For automotive enthusiasts, a key point in the Nissan Sentra's history came with the introduction of the SE-R version that debuted in 1991. This peppy two-door boasted 140 horsepower (serious output for a 2.0-liter four-cylinder of the time), four-wheel disc brakes and a firmly calibrated independent suspension. The Sentra SE-R was a big hit with enthusiasts on a tight budget, and the sprightly sport compact harkened back to the boxy Datsun 510 of two decades prior. The latter was a favorite of club racers due to the car's sporty handling and tough four-cylinder engine.
Nowadays, the Nissan Sentra is facing a much tougher battle than when it debuted, especially as many automakers are now offering specialized performance models that compete directly with the SE-R. Still something of a dark horse in the market, the Sentra nonetheless remains a solid choice thanks to its performance variants, high fuel efficiency and low upkeep costs.
Current Nissan Sentra
The Nissan Sentra small sedan is available in five main trim levels: 2.0, 2.0 S, 2.0 SL, SE-R and SE-R Spec V. All models but the SE-R get a 2.0-liter inline-4 that makes 140 hp. The SE-R has a 2.5-liter four with 177 hp, while the SE-R Spec V has a modified version of the 2.5-liter engine that packs 200 hp. Transmission choices consist of a six-speed manual or a continuously variable transmission (CVT) -- the latter available in all but the Spec V. There's also an "FE+" designation (which stands for "Fuel Economy Plus") for all Sentras except the SE-R trims. FE+ Sentras have slightly better fuel mileage numbers.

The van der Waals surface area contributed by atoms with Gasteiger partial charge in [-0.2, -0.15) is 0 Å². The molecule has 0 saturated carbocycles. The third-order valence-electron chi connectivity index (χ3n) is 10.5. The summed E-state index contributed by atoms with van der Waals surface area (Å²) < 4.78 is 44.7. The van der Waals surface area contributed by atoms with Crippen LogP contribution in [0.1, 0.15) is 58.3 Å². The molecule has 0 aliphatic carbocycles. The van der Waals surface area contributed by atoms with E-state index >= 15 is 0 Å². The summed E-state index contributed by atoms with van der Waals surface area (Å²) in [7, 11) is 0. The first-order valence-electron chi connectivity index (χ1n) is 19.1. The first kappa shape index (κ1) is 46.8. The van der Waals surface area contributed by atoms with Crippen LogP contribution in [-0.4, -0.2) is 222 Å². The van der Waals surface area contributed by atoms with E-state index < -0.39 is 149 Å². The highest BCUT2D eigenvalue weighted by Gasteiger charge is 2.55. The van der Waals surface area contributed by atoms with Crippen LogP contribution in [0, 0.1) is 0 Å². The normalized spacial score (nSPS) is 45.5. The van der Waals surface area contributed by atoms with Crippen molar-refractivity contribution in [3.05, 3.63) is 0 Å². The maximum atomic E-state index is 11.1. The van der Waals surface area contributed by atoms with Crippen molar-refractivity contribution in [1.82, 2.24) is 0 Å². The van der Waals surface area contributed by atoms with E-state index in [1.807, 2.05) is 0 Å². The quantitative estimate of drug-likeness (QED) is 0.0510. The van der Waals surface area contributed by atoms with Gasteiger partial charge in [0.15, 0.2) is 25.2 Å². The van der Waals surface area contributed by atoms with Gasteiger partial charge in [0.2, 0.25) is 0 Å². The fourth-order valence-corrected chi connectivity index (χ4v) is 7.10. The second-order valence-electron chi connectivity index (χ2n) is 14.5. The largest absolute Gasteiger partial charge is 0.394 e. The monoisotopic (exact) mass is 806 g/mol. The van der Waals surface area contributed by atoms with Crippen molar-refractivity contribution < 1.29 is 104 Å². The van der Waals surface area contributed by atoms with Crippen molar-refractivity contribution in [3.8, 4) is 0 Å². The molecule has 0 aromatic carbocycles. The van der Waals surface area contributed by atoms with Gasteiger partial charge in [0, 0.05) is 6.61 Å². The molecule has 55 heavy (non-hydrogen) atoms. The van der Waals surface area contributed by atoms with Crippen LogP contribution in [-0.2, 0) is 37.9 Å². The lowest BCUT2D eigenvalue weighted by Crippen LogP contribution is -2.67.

The base Sentra comes with only the basics, while the S and SL can be had with a few upscale features not typically seen on an economy car, such as Bluetooth connectivity and keyless start. Thanks to the longer wheelbase on which the car now rides, the cabin is roomy, with ample headroom and legroom for 6-footers.
We've found this Sentra to be comfortable, roomy, economical and peppy. The SE-R, especially in Spec V form, provides stirring performance. (It can run to 60 mph in just 6.7 seconds.) It also offers a lot of grip in the corners, though due to the somewhat tall body design, there's more body roll than expected for this type of car.
One downside to the Nissan Sentra is the CVT's lack of versatility -- there's no way for a driver to change or hold ratios on his own. The SE-R with manual shift mode addresses this problem with simulated gear ratios, but for enthusiasts, this is still no substitute for a traditional clutch and stick. In addition, the car's suspension could be more effective at damping out bigger bumps and road undulations.
Used Nissan Sentra Models
The current, sixth-generation Nissan Sentra debuted in 2007, with slightly larger dimensions than the previous version, and employed Nissan's new design language, giving it a measure of styling pizzazz it never had. Changes since '07 have been limited to minor standard feature upgrades.